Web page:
When Charlotte de Chastenet returns to her family’s chateau in the south of France suffering amnesia as a result of an accident, the building and landscape—and most importantly, her family—are foreign too her. Beneath her fingertips she feels that “[t]here is an energy of secrets in the old timber.” It is this energy of secrets that pulls the reader along in Sarah Ridout’s gothic mystery, Le Chateau. Below every surface the reader, and Charlotte, feels the hum of a dark secret but is unable to grasp what it is. Elusive, as are her memories.
This is a book that I didn’t want to put down; it pulsed. The imagery Ridout draws on to describe the landscape and agricultural cycles of the vineyard mirror this vibrating sensation. There is so much LIFE in this, like blood running through veins and ancestral lines. Light is refracted through crystals hung at the windows, Charlotte experiences throbbing headaches that make her dizzy, there is a spiral staircase that gives the reader vertigo as action occurs up and down it, always with the fear of Charlotte slipping.
Is this what happened to her to cause her accident? The reader wonders. The questions accumulate in a quickening pace, and every time her mother-in-law, Madame, appears I hold my breath. Because she feels malevolent, stirring up notions of witchcraft and things unnatural to preserve her family line. From the moment she appears in the story, she is a Mrs Danvers to Charlotte’s Rebecca.
Among the many parallels between Le Chateau and Daphne Du Maurier’s classic gothic novel, there is the presence of the house itself. The immensity and luxury of the building paradoxically creating a feeling of claustrophobia and menace. Charlotte’s best friend Susannah tells her: “it’s a mausoleum and you’ve always been so alive”, because there is an energy within its walls sapping her vitality.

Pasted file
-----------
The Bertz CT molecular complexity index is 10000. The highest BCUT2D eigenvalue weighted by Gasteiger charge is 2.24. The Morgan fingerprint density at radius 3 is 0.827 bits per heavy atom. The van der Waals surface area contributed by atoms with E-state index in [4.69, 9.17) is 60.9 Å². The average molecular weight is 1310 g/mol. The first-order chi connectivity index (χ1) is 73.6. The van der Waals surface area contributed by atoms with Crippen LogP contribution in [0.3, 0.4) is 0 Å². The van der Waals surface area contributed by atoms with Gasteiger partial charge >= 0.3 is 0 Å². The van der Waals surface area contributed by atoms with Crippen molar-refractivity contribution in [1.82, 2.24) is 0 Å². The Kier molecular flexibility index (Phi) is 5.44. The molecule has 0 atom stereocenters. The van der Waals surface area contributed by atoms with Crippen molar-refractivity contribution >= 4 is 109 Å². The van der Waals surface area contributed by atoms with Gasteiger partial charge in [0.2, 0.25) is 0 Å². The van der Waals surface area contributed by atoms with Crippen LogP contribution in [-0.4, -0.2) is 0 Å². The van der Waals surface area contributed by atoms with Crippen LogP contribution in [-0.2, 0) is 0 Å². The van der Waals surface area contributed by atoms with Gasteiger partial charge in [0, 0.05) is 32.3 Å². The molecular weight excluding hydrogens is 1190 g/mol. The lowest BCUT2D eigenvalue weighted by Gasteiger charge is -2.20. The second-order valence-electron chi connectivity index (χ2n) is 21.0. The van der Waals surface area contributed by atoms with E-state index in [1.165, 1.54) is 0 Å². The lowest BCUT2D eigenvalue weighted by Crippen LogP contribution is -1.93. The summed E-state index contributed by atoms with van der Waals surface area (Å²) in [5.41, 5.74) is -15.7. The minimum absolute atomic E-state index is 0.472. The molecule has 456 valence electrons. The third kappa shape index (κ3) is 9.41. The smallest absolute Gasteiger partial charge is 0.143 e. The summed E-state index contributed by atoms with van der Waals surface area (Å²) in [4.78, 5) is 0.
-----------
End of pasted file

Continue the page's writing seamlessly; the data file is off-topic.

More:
Ridout creates this gripping effect, immersing the reader in the story through lush descriptions, both sensory and sensual.
“The surface is calm and still, like an immense mirror. Its mosaic design of random gold and silver tiles nestled in dove grey sets off a duet with the sunlight coming from the glass dome above. It is Klimt-like, so ethereal. At night the little lights set into the bottom of the pool must form a heavenly constellation in the moonlight.”
The rural grounds are a “Dali dreamscape”, with cow horns semi-buried in the planting garden. The Festa organised by Madame is a living nightmare for Charlotte: “I stare into the nothingness of empty eye sockets”. A fug of rotten stench hangs over the cemetery.
There are other smells too: lavender and bay, leather that smells of chocolate truffles, Jardins de Bagatelle perfume, and horsey smells of all sort. Memory and smell are known to be connected. With her amnesia, Charlotte has no memory of her life with her husband Henri, or their daughter Ada. The smells of the chateau are foreign to her. Instead, she remembers her life before: university in the UK, and life in Australia.
“I hold a leaf, slate-blue with a chalky surface. I rub it, releasing its thick vapour into the air. Memory crests over me like a breaking wave and saturates my senses. It returns me to childhood, long hot summers and the sound of cicadas and kookaburras. The scorching, relentless heat, the bitumen layered with a steamy heat haze and the constant blue-grey screen of eucalypts and their energising, cleansing aroma.”
Le Chateau is also a novel of the expat experience. Memories of other places become heightened, sharpened when trapped as an outsider in a foreign, unknown world. Charlotte’s foreignness in the household and the country overwhelm her, she feels dislocated and out-of-place. She clings to her Australian friend Susannah’s visits and the fake eucalyptus smell sprayed on a leaf, which bring her memories more solid and real than those that come back to her of her life in Languedoc, fragmentary and unsettling.
But as she grows to relearn the place she now calls home, she draws parallels between the Languedoc region and Australia: “the ancient land holding dark secrets. Both enduring genocides and extermination.”
iHer doctor, Jeremie, informs her of the Albegensian Crusade, when Cathars were “hunted down and murdered as heretics”. She learns that there are families still in Languedoc who trace their lineage back to the Cathars trying to reclaim their identity and reinvigorate the old customs.
The veil of genocide overlays the vineyard idyll, and the past reverberates through generations.